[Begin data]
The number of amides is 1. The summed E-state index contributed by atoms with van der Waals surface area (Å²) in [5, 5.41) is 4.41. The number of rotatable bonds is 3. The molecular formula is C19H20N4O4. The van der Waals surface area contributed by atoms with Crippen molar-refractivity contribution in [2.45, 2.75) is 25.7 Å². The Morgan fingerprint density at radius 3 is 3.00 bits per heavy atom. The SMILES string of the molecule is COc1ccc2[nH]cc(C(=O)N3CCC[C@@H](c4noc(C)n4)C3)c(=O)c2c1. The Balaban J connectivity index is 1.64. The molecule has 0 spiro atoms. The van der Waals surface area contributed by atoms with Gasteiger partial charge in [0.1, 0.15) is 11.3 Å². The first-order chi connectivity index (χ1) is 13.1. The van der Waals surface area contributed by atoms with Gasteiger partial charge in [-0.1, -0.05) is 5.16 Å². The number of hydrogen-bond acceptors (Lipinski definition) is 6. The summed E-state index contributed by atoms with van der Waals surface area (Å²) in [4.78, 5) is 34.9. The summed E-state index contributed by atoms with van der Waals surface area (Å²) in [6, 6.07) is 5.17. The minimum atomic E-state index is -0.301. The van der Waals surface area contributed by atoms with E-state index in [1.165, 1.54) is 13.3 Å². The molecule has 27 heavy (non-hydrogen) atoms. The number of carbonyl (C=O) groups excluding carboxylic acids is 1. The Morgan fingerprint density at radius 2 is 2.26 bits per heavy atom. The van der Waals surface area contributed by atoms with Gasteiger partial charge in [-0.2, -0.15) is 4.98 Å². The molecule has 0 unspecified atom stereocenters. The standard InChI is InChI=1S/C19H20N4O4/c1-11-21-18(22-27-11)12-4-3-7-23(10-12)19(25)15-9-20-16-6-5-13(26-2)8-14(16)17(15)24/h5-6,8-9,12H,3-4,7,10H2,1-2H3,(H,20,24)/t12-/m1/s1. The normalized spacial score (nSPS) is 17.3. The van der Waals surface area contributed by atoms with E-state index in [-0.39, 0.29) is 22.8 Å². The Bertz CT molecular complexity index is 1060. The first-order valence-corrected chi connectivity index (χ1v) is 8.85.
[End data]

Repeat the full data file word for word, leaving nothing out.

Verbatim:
The number of amides is 1. The summed E-state index contributed by atoms with van der Waals surface area (Å²) in [5, 5.41) is 4.41. The number of rotatable bonds is 3. The molecular formula is C19H20N4O4. The van der Waals surface area contributed by atoms with Crippen molar-refractivity contribution in [2.45, 2.75) is 25.7 Å². The Morgan fingerprint density at radius 3 is 3.00 bits per heavy atom. The SMILES string of the molecule is COc1ccc2[nH]cc(C(=O)N3CCC[C@@H](c4noc(C)n4)C3)c(=O)c2c1. The Balaban J connectivity index is 1.64. The molecule has 0 spiro atoms. The van der Waals surface area contributed by atoms with Gasteiger partial charge in [0.1, 0.15) is 11.3 Å². The first-order chi connectivity index (χ1) is 13.1. The van der Waals surface area contributed by atoms with Gasteiger partial charge in [-0.1, -0.05) is 5.16 Å². The number of hydrogen-bond acceptors (Lipinski definition) is 6. The summed E-state index contributed by atoms with van der Waals surface area (Å²) in [4.78, 5) is 34.9. The summed E-state index contributed by atoms with van der Waals surface area (Å²) in [6, 6.07) is 5.17. The minimum atomic E-state index is -0.301. The van der Waals surface area contributed by atoms with E-state index in [1.165, 1.54) is 13.3 Å². The molecule has 27 heavy (non-hydrogen) atoms. The number of carbonyl (C=O) groups excluding carboxylic acids is 1. The Morgan fingerprint density at radius 2 is 2.26 bits per heavy atom. The van der Waals surface area contributed by atoms with Gasteiger partial charge in [-0.2, -0.15) is 4.98 Å². The molecule has 0 unspecified atom stereocenters. The standard InChI is InChI=1S/C19H20N4O4/c1-11-21-18(22-27-11)12-4-3-7-23(10-12)19(25)15-9-20-16-6-5-13(26-2)8-14(16)17(15)24/h5-6,8-9,12H,3-4,7,10H2,1-2H3,(H,20,24)/t12-/m1/s1. The normalized spacial score (nSPS) is 17.3. The van der Waals surface area contributed by atoms with E-state index in [-0.39, 0.29) is 22.8 Å². The Bertz CT molecular complexity index is 1060. The first-order valence-corrected chi connectivity index (χ1v) is 8.85.